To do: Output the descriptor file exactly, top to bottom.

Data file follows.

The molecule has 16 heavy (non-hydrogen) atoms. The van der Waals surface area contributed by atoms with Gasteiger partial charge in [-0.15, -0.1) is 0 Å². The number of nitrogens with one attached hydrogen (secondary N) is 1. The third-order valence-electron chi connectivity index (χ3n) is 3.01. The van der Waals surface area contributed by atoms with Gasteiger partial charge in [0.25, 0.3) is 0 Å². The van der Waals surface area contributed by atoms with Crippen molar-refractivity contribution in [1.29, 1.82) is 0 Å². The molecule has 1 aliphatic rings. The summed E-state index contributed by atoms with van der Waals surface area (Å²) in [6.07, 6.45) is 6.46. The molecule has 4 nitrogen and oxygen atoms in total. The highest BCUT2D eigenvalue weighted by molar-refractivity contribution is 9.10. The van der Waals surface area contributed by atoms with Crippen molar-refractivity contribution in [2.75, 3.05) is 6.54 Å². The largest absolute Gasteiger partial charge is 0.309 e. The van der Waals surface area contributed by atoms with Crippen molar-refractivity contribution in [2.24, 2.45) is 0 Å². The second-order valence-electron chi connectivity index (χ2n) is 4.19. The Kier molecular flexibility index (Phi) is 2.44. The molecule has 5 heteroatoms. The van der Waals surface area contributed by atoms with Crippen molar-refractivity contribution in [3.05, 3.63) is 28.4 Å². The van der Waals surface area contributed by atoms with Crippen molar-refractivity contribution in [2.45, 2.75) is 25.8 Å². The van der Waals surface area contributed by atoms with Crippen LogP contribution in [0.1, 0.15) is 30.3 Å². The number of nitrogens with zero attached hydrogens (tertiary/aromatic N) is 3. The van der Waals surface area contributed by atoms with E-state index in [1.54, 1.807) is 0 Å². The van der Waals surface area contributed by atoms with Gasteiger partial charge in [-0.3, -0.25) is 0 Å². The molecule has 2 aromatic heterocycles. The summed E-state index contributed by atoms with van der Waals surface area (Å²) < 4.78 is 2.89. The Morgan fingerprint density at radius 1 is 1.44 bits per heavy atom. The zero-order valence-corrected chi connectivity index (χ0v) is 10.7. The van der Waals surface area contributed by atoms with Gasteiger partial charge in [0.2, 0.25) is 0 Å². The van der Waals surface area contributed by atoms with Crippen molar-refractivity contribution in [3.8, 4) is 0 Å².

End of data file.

The molecule has 16 heavy (non-hydrogen) atoms. The van der Waals surface area contributed by atoms with Gasteiger partial charge in [-0.15, -0.1) is 0 Å². The number of nitrogens with one attached hydrogen (secondary N) is 1. The third-order valence-electron chi connectivity index (χ3n) is 3.01. The van der Waals surface area contributed by atoms with Gasteiger partial charge in [0.25, 0.3) is 0 Å². The van der Waals surface area contributed by atoms with Crippen molar-refractivity contribution in [1.29, 1.82) is 0 Å². The molecule has 1 aliphatic rings. The summed E-state index contributed by atoms with van der Waals surface area (Å²) in [6.07, 6.45) is 6.46. The molecule has 4 nitrogen and oxygen atoms in total. The highest BCUT2D eigenvalue weighted by molar-refractivity contribution is 9.10. The van der Waals surface area contributed by atoms with Crippen molar-refractivity contribution in [2.75, 3.05) is 6.54 Å². The largest absolute Gasteiger partial charge is 0.309 e. The van der Waals surface area contributed by atoms with Crippen molar-refractivity contribution in [2.24, 2.45) is 0 Å². The second-order valence-electron chi connectivity index (χ2n) is 4.19. The Kier molecular flexibility index (Phi) is 2.44. The molecule has 5 heteroatoms. The van der Waals surface area contributed by atoms with Crippen molar-refractivity contribution in [3.05, 3.63) is 28.4 Å². The van der Waals surface area contributed by atoms with Crippen molar-refractivity contribution in [2.45, 2.75) is 25.8 Å². The van der Waals surface area contributed by atoms with Crippen LogP contribution in [0.1, 0.15) is 30.3 Å². The number of nitrogens with zero attached hydrogens (tertiary/aromatic N) is 3. The van der Waals surface area contributed by atoms with E-state index in [1.54, 1.807) is 0 Å². The van der Waals surface area contributed by atoms with Gasteiger partial charge in [-0.3, -0.25) is 0 Å². The molecule has 2 aromatic heterocycles. The summed E-state index contributed by atoms with van der Waals surface area (Å²) < 4.78 is 2.89. The Morgan fingerprint density at radius 1 is 1.44 bits per heavy atom. The zero-order valence-corrected chi connectivity index (χ0v) is 10.7. The van der Waals surface area contributed by atoms with Gasteiger partial charge in [0.2, 0.25) is 0 Å². The van der Waals surface area contributed by atoms with Crippen molar-refractivity contribution in [3.8, 4) is 0 Å².